Summer Classics: Follow the Crowd - Sudden Write Turn Freelance Writing

Summer Classics: Follow the Crowd

August 11, 2013, at Watkins Glen International. This is just one of NINE grandstands, not to mention the thousands of general admission.
August 11, 2013, at Watkins Glen International. This is just 1 of 9 grandstands, not to mention the thousands of general admission nomads roaming the grounds.

Street festivals, carnivals, outdoor free concerts, parades, beaches, races… summer draws a crowd. Big crowds.

We put on our sunglasses then head over to the nearest weekend attraction. We circle the parking area, then wait for the shuttle bus. Then we wait in line for food/drinks/games. Then we are generally jostled in a crowd, and if there is an attraction to see, chances are I won’t be able to see a thing from my 5’2” vantage point on life. Crowds, crowds, CROWDS!! …Are a Summer Classic.

Twenty-years ago during my college years, I went to any free street festival or concert event I could attend. In Rochester, New York – where we endure a solid six months of winter, 2-3 months of blah intermission weather, and a scant 2-3 months of true summer – we are in festival mecca, and Rochester sure knows how to make the most of any day with temperatures above 50 degrees.

We start with the Lilac Festival just after Mother’s Day and wrap up with the Apple Festival around Columbus Day. There’s pretty much a festival or outdoor event every weekend in between. The bigger festivals (Lilac, Rochester International Jazz Festival, Park Avenue Festival, Corn Hill Festival) count their attendance in the hundreds of thousands.

The experience is largely the same: Lots of walking, punctuated by standing in a ridiculous line to get anything. This includes deep fried-everything, meh beers, ‘fresh squeezed lemonade’ sold out of a lemon-shaped stand, and overpriced event-related merchandise that will break or be meaningless an hour after you’ve left.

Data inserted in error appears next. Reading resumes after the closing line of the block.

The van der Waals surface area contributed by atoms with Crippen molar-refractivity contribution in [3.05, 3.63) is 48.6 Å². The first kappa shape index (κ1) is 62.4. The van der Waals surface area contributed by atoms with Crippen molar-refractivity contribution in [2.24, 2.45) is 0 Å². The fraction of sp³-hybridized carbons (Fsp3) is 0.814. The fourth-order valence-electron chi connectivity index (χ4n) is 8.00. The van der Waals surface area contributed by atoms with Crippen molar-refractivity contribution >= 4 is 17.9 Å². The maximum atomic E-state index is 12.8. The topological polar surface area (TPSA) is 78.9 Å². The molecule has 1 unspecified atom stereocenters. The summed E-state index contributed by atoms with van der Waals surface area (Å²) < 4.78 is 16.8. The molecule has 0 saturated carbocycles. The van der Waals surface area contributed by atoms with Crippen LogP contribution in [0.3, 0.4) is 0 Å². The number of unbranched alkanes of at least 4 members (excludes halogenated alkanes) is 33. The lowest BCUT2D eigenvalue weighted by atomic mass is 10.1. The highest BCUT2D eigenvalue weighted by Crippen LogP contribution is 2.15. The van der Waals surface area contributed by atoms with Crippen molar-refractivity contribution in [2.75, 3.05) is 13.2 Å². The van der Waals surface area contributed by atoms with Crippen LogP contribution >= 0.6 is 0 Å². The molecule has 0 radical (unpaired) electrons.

Then there’s the line for the port-a-potty. It is a brief ‘glimpse into the life of a refugee’-moment once you get to the head of the line and you are so grateful for your chance to use, literally, a sh!t house (excusez-moi).

All of society comes out to these events. The entire spectrum. And I am forever astonished by the clothing choices (or lack thereof), surpassed only by my astonishment at footwear choices. Use your imagination.

The Firemans’ carnivals and affairs like the corn festival and garlic festival are tucked away around western New York and draw their local crowds, but there is one venue where the quiet foothills of the picturesque Finger Lakes dramatically increases in population for a weekend.

Watkins Glen International racetrack.

I don’t know the actual gate-count, but it seemed like half a million sun-burned, sweaty people. Huge crowd. HUGE. All there to watch NASCAR.

General admission tent city at Watkins Glen International.
General admission masses set up a tent city at Watkins Glen International.

I think I may still be a bit shell-shocked by the whole experience. Two years ago, The Husband and I attended an Indy series race at The Glen and I absolutely loved it. I was unprepared for NASCAR, up close and personal.

I’m trying to imagine what the expansive grassy fields surrounding the track will look like in a day or so after all the campers, tractor-trailers, and coolers are dragged out. All I can picture is that scene in Dances With Wolves after the epic buffalo herd stampedes through John Dunbar’s outpost.

Tatonka, indeed.

As time goes on, The Husband and I are more and more picky about which crowds we’re willing to endure for a perceived reward of entertainment. It’s no wonder that most weekends we are content to sit on our porch with cool drinks in-hand and fresh food on the grill.

We wave to the neighbors all the way across the street, put on our favorite porch-party music, and flip on our neon beer sign at dusk. For a whopping crowd of two.

Crowds. It’s a true summer classic, whether we like it or not!


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